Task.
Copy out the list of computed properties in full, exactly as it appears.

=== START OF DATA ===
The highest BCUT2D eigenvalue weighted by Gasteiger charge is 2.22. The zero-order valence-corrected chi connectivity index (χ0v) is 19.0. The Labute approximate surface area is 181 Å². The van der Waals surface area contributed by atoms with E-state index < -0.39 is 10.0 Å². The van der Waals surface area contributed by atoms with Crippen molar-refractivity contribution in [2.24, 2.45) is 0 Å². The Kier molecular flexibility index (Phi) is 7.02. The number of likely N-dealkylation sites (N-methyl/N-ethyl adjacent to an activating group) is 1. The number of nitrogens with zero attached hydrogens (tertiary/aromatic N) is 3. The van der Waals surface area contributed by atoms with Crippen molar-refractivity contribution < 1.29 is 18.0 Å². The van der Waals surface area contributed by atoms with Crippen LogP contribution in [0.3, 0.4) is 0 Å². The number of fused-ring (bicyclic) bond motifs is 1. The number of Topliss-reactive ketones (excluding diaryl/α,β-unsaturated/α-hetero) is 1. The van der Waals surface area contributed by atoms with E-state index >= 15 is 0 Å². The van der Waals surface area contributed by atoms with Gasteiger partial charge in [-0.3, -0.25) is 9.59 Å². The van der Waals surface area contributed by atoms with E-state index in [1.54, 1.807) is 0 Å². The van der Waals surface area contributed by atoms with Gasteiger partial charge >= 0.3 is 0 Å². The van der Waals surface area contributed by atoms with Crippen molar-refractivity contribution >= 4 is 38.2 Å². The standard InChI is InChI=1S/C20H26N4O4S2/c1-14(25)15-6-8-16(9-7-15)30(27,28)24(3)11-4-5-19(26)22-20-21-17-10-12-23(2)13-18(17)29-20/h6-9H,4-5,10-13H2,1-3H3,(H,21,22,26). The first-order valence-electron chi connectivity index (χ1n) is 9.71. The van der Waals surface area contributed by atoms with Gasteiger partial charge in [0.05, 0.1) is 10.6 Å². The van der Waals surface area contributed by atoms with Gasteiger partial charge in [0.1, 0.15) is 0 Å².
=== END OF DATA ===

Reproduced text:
The highest BCUT2D eigenvalue weighted by Gasteiger charge is 2.22. The zero-order valence-corrected chi connectivity index (χ0v) is 19.0. The Labute approximate surface area is 181 Å². The van der Waals surface area contributed by atoms with E-state index < -0.39 is 10.0 Å². The van der Waals surface area contributed by atoms with Crippen molar-refractivity contribution in [2.24, 2.45) is 0 Å². The Kier molecular flexibility index (Phi) is 7.02. The number of likely N-dealkylation sites (N-methyl/N-ethyl adjacent to an activating group) is 1. The number of nitrogens with zero attached hydrogens (tertiary/aromatic N) is 3. The van der Waals surface area contributed by atoms with Crippen molar-refractivity contribution < 1.29 is 18.0 Å². The van der Waals surface area contributed by atoms with Crippen LogP contribution in [0.3, 0.4) is 0 Å². The number of fused-ring (bicyclic) bond motifs is 1. The number of Topliss-reactive ketones (excluding diaryl/α,β-unsaturated/α-hetero) is 1. The van der Waals surface area contributed by atoms with E-state index >= 15 is 0 Å². The van der Waals surface area contributed by atoms with Gasteiger partial charge in [-0.3, -0.25) is 9.59 Å². The van der Waals surface area contributed by atoms with E-state index in [1.54, 1.807) is 0 Å². The van der Waals surface area contributed by atoms with Gasteiger partial charge >= 0.3 is 0 Å². The van der Waals surface area contributed by atoms with Crippen molar-refractivity contribution >= 4 is 38.2 Å². The standard InChI is InChI=1S/C20H26N4O4S2/c1-14(25)15-6-8-16(9-7-15)30(27,28)24(3)11-4-5-19(26)22-20-21-17-10-12-23(2)13-18(17)29-20/h6-9H,4-5,10-13H2,1-3H3,(H,21,22,26). The first-order valence-electron chi connectivity index (χ1n) is 9.71. The van der Waals surface area contributed by atoms with Gasteiger partial charge in [0.05, 0.1) is 10.6 Å². The van der Waals surface area contributed by atoms with Gasteiger partial charge in [0.1, 0.15) is 0 Å².